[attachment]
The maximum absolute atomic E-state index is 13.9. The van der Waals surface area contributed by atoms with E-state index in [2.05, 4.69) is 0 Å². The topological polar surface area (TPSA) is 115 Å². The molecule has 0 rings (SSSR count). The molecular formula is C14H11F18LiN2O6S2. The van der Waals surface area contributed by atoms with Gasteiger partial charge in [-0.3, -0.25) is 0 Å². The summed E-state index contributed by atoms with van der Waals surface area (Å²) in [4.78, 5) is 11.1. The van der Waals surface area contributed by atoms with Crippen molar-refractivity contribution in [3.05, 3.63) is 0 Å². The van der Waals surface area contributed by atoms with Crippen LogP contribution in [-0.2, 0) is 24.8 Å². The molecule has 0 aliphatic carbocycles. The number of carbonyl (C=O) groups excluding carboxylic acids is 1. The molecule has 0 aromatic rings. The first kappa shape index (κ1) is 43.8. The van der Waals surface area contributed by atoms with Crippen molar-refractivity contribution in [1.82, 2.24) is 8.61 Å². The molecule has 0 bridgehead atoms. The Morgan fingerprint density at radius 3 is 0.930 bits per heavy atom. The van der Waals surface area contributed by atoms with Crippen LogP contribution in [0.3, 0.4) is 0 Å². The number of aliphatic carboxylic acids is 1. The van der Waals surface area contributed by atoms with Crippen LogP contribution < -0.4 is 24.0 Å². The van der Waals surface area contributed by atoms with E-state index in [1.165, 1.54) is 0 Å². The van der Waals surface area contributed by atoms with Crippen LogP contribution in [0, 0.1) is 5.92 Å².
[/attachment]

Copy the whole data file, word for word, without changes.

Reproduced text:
The maximum absolute atomic E-state index is 13.9. The van der Waals surface area contributed by atoms with E-state index in [2.05, 4.69) is 0 Å². The topological polar surface area (TPSA) is 115 Å². The molecule has 0 rings (SSSR count). The molecular formula is C14H11F18LiN2O6S2. The van der Waals surface area contributed by atoms with Gasteiger partial charge in [-0.3, -0.25) is 0 Å². The summed E-state index contributed by atoms with van der Waals surface area (Å²) in [4.78, 5) is 11.1. The van der Waals surface area contributed by atoms with Crippen molar-refractivity contribution in [3.05, 3.63) is 0 Å². The van der Waals surface area contributed by atoms with Crippen LogP contribution in [-0.2, 0) is 24.8 Å². The molecule has 0 aliphatic carbocycles. The number of carbonyl (C=O) groups excluding carboxylic acids is 1. The molecule has 0 aromatic rings. The first kappa shape index (κ1) is 43.8. The van der Waals surface area contributed by atoms with Crippen molar-refractivity contribution in [1.82, 2.24) is 8.61 Å². The molecule has 0 bridgehead atoms. The Morgan fingerprint density at radius 3 is 0.930 bits per heavy atom. The van der Waals surface area contributed by atoms with Crippen LogP contribution in [0.3, 0.4) is 0 Å². The number of aliphatic carboxylic acids is 1. The van der Waals surface area contributed by atoms with Crippen LogP contribution < -0.4 is 24.0 Å². The van der Waals surface area contributed by atoms with E-state index in [1.165, 1.54) is 0 Å². The van der Waals surface area contributed by atoms with Crippen LogP contribution in [0, 0.1) is 5.92 Å².